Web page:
Underwater turbines are set to unleash the energy of tidal waters 35 miles NW of Seattle in a pilot project. At peak tidal currents, the two turbines could generate more than 1 MW of electricity – enough to power about 700 American homes. Learn more about tidal turbines and what PNNL is doing to protect marine life.
The U.S. Department of Energy (DOE) today announced that it has signed an agreement with the Indian Department of Atomic Energy (DAE) to help advance scientific discovery in the field of accelerator and particle detector research.
Distributed energy consists of a range of smaller-scale and modular devices designed to provide electricity, and sometimes also thermal energy, in locations close to consumers. They include fossil and renewable energy technologies (e.g., photovoltaic arrays, wind turbines, microturbines, reciprocating engines, fuel cells, combustion turbines, and steam turbines); energy storage devices (e.g., batteries and flywheels); and combined heat and power systems.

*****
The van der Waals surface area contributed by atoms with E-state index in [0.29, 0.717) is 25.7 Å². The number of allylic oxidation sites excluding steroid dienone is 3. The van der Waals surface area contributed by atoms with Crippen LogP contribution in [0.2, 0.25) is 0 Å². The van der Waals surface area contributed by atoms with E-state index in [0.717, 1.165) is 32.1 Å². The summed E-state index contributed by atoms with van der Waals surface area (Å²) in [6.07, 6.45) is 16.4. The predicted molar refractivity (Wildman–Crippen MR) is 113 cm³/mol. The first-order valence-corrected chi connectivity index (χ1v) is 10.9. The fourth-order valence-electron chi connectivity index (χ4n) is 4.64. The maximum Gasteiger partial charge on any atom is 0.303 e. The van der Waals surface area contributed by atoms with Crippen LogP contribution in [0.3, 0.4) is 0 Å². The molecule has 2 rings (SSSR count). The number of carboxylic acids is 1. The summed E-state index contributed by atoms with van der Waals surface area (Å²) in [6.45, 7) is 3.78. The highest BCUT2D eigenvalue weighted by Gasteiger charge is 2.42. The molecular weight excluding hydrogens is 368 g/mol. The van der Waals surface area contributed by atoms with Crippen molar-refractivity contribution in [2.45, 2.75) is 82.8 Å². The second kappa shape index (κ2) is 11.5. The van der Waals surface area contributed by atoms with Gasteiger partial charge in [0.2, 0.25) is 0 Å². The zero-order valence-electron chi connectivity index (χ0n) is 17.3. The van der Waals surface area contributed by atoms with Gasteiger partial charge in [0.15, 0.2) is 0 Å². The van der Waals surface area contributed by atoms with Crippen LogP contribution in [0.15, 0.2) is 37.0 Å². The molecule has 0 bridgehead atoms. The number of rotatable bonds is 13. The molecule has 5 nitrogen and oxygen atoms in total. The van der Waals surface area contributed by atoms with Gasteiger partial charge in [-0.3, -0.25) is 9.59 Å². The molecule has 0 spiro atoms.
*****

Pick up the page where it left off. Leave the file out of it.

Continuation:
Can you imagine a photovoltaic module that’s able to generate and store electricity on its own? Or an electric vehicle (EV) powered by a technology more durable than the advanced batteries in today’s EVs? Innovative solid-state nanocapacitors are making this clean technology possible.